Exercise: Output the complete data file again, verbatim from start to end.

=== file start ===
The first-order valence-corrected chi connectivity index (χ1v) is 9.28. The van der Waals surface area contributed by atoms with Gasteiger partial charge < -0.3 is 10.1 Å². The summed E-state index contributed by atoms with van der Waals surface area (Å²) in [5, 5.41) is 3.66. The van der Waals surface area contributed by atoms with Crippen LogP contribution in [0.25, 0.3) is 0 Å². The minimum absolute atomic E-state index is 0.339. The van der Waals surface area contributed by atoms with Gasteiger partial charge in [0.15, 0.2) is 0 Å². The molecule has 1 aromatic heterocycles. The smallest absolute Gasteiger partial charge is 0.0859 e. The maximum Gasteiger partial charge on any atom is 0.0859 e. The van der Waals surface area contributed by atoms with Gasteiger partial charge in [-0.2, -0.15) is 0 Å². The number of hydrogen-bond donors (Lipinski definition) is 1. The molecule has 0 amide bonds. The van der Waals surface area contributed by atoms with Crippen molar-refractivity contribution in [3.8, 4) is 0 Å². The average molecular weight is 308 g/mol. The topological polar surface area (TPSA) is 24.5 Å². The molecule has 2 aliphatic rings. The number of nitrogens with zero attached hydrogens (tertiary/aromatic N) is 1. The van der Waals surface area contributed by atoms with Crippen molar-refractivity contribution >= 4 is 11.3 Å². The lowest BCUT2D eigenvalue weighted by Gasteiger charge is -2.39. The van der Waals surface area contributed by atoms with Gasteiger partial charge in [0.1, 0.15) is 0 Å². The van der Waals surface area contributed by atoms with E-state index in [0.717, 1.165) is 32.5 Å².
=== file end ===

The first-order valence-corrected chi connectivity index (χ1v) is 9.28. The van der Waals surface area contributed by atoms with Gasteiger partial charge < -0.3 is 10.1 Å². The summed E-state index contributed by atoms with van der Waals surface area (Å²) in [5, 5.41) is 3.66. The van der Waals surface area contributed by atoms with Crippen LogP contribution in [0.25, 0.3) is 0 Å². The minimum absolute atomic E-state index is 0.339. The van der Waals surface area contributed by atoms with Gasteiger partial charge in [0.15, 0.2) is 0 Å². The molecule has 1 aromatic heterocycles. The smallest absolute Gasteiger partial charge is 0.0859 e. The maximum Gasteiger partial charge on any atom is 0.0859 e. The van der Waals surface area contributed by atoms with Gasteiger partial charge in [-0.2, -0.15) is 0 Å². The number of hydrogen-bond donors (Lipinski definition) is 1. The molecule has 0 amide bonds. The van der Waals surface area contributed by atoms with Crippen molar-refractivity contribution in [3.8, 4) is 0 Å². The average molecular weight is 308 g/mol. The topological polar surface area (TPSA) is 24.5 Å². The molecule has 2 aliphatic rings. The number of nitrogens with zero attached hydrogens (tertiary/aromatic N) is 1. The van der Waals surface area contributed by atoms with Crippen molar-refractivity contribution >= 4 is 11.3 Å². The lowest BCUT2D eigenvalue weighted by Gasteiger charge is -2.39. The van der Waals surface area contributed by atoms with Gasteiger partial charge in [0.1, 0.15) is 0 Å². The van der Waals surface area contributed by atoms with E-state index in [0.717, 1.165) is 32.5 Å².